Length: typically 3.2-3.3 mm
Two common leafhoppers in West Virginia are Agalliota constricta and A. quadripunctata. For identification, if the leafhopper in question lacks spots on the pronotum, it would be wise to look first at A. constricta. If the pronotum has two spots and the head has two, then the leafhopper may be A. quadripunctata. Unfortunately for the cause of simple identifications, A. constricta sometimes has the pronotal spots, and in that case it is necessary to compare body shape. As its scientific name implies, A. constricta is more slender, while A. quadripunctata is more robust than its congener.
Shaw (1976) reported on the sounds produced by Agalliota constricta, and behaviors associated with sound production. Like Cicadas, leafhoppers produce sounds using tymbalsvibrating membranes located on the abdomen.
When Shaw placed a male and a female Agalliota constricta into an observation chamber, usually the male emitted some calls, which were sometimes answered by the female. If the female did answer, the two soon began to alternate the calls. The female participation in the alternation of the calls served to alert the male that a sexually receptive female was nearby, and mating behavior usually followed. The sound pattern of the calls is different for each species, and thus one function of the calling is to assure both the male and the female that the other calling individual is indeed of the same species.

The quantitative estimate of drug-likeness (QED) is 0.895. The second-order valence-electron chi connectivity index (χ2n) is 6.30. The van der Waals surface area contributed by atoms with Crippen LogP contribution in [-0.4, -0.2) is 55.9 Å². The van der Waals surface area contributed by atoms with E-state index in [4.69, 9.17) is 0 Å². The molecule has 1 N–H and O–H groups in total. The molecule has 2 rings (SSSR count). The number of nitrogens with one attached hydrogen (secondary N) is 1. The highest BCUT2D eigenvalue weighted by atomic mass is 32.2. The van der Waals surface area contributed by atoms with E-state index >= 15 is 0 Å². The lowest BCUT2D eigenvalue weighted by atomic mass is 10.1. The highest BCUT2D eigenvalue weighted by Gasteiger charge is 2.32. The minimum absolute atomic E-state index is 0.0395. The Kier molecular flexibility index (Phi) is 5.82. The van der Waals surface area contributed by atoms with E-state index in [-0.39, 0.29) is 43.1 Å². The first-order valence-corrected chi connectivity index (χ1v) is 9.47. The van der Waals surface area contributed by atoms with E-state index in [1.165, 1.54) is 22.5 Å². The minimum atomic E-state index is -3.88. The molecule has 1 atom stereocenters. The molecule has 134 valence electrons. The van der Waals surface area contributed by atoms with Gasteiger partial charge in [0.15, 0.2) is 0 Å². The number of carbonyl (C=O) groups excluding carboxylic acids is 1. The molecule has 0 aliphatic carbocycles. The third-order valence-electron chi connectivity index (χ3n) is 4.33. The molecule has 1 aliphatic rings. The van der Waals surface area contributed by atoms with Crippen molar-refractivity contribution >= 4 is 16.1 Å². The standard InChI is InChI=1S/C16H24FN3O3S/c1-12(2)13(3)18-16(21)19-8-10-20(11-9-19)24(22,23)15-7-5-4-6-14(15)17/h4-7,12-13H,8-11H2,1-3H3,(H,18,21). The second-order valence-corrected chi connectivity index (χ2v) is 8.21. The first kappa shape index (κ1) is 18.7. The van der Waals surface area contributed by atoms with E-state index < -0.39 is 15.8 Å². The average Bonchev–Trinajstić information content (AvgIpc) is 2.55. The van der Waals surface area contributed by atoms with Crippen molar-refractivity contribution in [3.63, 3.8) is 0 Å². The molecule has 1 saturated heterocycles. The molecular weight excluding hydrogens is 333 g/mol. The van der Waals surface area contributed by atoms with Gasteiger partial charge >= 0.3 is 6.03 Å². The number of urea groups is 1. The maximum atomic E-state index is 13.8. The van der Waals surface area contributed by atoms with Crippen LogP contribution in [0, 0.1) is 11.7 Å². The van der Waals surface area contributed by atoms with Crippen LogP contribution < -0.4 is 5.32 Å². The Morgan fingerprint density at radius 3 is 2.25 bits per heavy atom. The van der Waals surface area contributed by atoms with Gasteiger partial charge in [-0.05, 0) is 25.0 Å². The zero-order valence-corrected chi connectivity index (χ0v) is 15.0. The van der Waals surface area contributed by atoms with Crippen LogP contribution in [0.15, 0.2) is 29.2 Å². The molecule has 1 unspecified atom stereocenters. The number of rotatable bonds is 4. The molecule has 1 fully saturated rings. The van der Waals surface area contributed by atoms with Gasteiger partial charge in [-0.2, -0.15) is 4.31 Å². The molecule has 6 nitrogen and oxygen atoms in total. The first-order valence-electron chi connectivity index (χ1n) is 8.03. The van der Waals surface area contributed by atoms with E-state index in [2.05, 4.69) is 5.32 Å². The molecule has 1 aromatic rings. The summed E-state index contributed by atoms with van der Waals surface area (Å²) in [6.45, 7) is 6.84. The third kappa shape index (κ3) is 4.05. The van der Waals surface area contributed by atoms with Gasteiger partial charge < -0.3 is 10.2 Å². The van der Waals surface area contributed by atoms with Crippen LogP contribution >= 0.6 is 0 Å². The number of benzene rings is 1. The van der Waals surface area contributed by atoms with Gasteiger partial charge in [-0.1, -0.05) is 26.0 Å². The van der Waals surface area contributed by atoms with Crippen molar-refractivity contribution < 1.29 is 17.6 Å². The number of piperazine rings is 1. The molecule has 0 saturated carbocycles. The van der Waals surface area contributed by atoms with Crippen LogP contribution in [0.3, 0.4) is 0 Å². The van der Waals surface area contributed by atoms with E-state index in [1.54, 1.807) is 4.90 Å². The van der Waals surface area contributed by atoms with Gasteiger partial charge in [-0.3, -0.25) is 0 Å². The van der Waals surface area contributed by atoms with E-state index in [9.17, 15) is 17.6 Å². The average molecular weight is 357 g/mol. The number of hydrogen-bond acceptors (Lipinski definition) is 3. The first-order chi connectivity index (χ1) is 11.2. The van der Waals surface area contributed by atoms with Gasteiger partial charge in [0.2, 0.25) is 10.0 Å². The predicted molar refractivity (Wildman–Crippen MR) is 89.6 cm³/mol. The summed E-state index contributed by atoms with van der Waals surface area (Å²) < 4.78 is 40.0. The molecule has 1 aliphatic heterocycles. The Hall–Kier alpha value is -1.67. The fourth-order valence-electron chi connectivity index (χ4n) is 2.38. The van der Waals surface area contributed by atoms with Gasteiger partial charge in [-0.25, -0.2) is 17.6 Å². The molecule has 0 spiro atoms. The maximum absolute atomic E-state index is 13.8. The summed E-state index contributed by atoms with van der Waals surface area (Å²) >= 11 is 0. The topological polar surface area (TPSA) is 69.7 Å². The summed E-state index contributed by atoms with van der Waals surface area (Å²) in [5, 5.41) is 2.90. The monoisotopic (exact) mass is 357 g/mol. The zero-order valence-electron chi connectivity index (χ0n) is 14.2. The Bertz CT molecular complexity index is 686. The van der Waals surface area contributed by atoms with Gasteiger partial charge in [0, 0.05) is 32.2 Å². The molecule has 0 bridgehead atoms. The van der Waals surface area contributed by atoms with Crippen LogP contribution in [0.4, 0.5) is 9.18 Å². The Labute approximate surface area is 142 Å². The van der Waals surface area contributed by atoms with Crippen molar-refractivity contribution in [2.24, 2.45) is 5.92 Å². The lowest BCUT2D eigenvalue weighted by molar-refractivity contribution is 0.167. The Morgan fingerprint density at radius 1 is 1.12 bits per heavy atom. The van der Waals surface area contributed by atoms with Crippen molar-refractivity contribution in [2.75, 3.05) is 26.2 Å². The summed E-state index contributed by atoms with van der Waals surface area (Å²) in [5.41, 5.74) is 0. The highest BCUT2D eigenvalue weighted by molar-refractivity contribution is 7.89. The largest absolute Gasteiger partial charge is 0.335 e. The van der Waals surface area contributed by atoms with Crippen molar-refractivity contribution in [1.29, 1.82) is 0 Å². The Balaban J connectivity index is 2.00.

Right: Agalliota quadripunctata on a plant stem, taking a break from feeding, its beak-like mouthparts tucked away under the head. Note the sharp carina or ridge along the top front edge of the head.
Researchers at the University of Mississippi reported that Agalliota constricta was one of the more common species feeding in Ole Miss's famed Marijuana garden (the crop is grown for research purposes and largely funded by the U.S. government). The researchers did not mention any erratic behavior on the part of the dining leafhoppers.
Left: The face of an Agalliota leafhopper. The genus name Agallia has also been applied to this group. Nomina Insecta Nearctica uses Agalliota, a name that separates the New World species from related Old World species.
A number of writers have noted that males of Agalliota quadripunctata are rare, and that the vast majority of collected specimens was female. Black and Oman (1947) verified in the laboratory that this species reproduces through parthenogenesis. They commented, "The presence of males in some populations of quadripunctata may indicate that at times the species does reproduce bisexually. On the other hand, such males may be nonfunctional."
This website also features the tiny nymph of Agalliota sp.
Insects of West Virginia